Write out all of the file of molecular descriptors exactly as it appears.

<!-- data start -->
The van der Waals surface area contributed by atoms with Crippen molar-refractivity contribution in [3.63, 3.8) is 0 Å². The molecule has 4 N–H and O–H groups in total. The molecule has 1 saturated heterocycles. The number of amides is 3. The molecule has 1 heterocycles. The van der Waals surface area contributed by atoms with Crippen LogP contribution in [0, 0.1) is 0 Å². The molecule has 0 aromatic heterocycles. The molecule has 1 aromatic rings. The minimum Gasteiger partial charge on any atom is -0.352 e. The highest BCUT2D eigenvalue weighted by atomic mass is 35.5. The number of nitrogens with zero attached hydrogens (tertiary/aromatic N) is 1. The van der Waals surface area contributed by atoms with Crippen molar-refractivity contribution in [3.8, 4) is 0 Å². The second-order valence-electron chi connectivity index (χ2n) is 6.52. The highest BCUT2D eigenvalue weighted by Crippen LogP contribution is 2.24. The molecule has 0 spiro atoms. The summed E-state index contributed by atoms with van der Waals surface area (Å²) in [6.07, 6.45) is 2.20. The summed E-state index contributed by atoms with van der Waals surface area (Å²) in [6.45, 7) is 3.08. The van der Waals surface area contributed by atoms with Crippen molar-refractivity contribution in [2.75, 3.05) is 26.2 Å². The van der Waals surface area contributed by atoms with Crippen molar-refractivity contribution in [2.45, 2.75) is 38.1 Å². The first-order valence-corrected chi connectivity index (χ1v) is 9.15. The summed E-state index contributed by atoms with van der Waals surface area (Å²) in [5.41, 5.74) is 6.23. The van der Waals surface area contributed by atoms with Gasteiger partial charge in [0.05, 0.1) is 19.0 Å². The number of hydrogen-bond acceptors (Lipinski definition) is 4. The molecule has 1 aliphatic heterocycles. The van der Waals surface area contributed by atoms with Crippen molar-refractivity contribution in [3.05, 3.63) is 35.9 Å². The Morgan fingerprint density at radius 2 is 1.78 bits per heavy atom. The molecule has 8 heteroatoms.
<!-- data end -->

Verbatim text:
The van der Waals surface area contributed by atoms with Crippen molar-refractivity contribution in [3.63, 3.8) is 0 Å². The molecule has 4 N–H and O–H groups in total. The molecule has 1 saturated heterocycles. The number of amides is 3. The molecule has 1 heterocycles. The van der Waals surface area contributed by atoms with Crippen LogP contribution in [0, 0.1) is 0 Å². The molecule has 0 aromatic heterocycles. The molecule has 1 aromatic rings. The minimum Gasteiger partial charge on any atom is -0.352 e. The highest BCUT2D eigenvalue weighted by atomic mass is 35.5. The number of nitrogens with zero attached hydrogens (tertiary/aromatic N) is 1. The van der Waals surface area contributed by atoms with Crippen molar-refractivity contribution in [3.8, 4) is 0 Å². The second-order valence-electron chi connectivity index (χ2n) is 6.52. The highest BCUT2D eigenvalue weighted by Crippen LogP contribution is 2.24. The molecule has 0 spiro atoms. The summed E-state index contributed by atoms with van der Waals surface area (Å²) in [6.07, 6.45) is 2.20. The summed E-state index contributed by atoms with van der Waals surface area (Å²) in [6.45, 7) is 3.08. The van der Waals surface area contributed by atoms with Crippen molar-refractivity contribution in [2.75, 3.05) is 26.2 Å². The van der Waals surface area contributed by atoms with Crippen molar-refractivity contribution in [2.45, 2.75) is 38.1 Å². The first-order valence-corrected chi connectivity index (χ1v) is 9.15. The summed E-state index contributed by atoms with van der Waals surface area (Å²) in [5.41, 5.74) is 6.23. The van der Waals surface area contributed by atoms with Gasteiger partial charge in [0.05, 0.1) is 19.0 Å². The number of hydrogen-bond acceptors (Lipinski definition) is 4. The molecule has 1 aliphatic heterocycles. The van der Waals surface area contributed by atoms with Crippen molar-refractivity contribution in [3.05, 3.63) is 35.9 Å². The Morgan fingerprint density at radius 2 is 1.78 bits per heavy atom. The molecule has 8 heteroatoms.